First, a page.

“Data-Driven Thinking" is written by members of the media community and contains fresh ideas on the digital revolution in media.
Today’s column is written by Joy Baer, president at Strata.
Recent reports that Pinterest is seeking $1 million to $2 million commitments from advertisers mark a bold strategy for the company, especially considering that it hopes to fetch a CPM range of $30 to $40.
I like that Pinterest is aiming high. There are certain moves it can make that will allow the company to command such a high CPM. It will be a challenge to get there, but it’s possible. It already appears on the right track.
Pinterest started testing some advertising late in 2013, and it seems that a big concern for users is being inundated with potentially less relevant pins.
“I am all for you guys monetizing your investment in Pinterest via advertising, but not at the expense of the user experience you have created,” a reader commented on Ben Silbermann’s blog. “You are risking alienating your client base by ruining the experience they have come to love. I know I have already stopped accessing Pinterest via a browser because of the ‘we though’ pins making it cluttered, how many other people will stop using completely if these posts continue to be so prevalent and then migrate to mobile platforms???”
It appears that in reaction to its ad testing in 2013, now Pinterest employs a “high, high, low” approach to advertising: high quality, high engagement, low volume. By ensuring that the ads appearing on the site appeal directly to users, Pinterest will have a strong appeal to advertisers. Most importantly, the company won’t dilute the Pinterest experience.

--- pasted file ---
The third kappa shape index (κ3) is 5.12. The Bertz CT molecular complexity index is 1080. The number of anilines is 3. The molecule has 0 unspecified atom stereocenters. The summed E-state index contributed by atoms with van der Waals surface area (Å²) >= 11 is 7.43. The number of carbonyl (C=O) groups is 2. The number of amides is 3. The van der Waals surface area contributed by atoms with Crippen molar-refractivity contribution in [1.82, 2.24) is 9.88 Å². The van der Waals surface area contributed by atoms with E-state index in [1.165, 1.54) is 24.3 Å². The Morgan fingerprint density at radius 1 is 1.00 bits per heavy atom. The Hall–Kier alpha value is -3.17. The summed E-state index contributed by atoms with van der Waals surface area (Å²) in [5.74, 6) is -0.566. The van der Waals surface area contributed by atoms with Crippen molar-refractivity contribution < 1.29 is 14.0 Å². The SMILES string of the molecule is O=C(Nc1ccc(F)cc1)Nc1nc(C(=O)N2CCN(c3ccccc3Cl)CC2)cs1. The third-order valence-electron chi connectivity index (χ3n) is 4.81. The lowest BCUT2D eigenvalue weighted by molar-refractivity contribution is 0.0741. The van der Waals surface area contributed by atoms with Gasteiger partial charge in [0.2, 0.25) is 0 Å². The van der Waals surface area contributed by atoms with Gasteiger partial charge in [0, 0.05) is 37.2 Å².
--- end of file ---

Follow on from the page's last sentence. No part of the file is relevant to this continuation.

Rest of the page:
Pinterest is certainly in the market position to employ a highly engaging strategy. Considering the type of activities I perform on Pinterest, the company knows exactly what I am highly interested in and could target very specialized ads my way.
I think Twitter’s first approach to advertising last year could have sold its position short. I perform much broader life activities on Facebook, so advertising is potentially less engaging. But on Pinterest, my new bathroom ideas board would be the perfect place for a Kohler ad, while my backyard furniture board would be a great target for Sunbrella. The meaningful, relevant advertising opportunities are endless – and worth the high CPMs.
A high-quality strategy will command those high CPMs, perhaps close to its $30 target. This approach is critical for any social platform to provide meaningful advertising experiences with a focus on engagements. For now, this approach will differentiate Pinterest from other social platforms. It is learning from what did and didn’t work for other social media platforms and evolving on its own.
Pinterest’s approach will also help answer a key question many advertisers have when it comes to advertising on social platforms: What is the ROI for social advertising? This is a question I consistently hear from companies even as they continue advertising on social platforms.
Pinterest may be able to placate the concerns of ad agencies by implementing this “high, high, low” approach. A tailored and focused ad experience for its users will resonate strongly with advertisers that have already been willing to spend the money on social despite questions about ROI. Once advertisers see more direct results from targeted, high quality ad campaigns, the ROI question will dissipate and we may see even more social ad spending.
This approach will also allow for a more meaningful experience for Pinterest’s users. This is good news for Pinterest. Its peers should take note.
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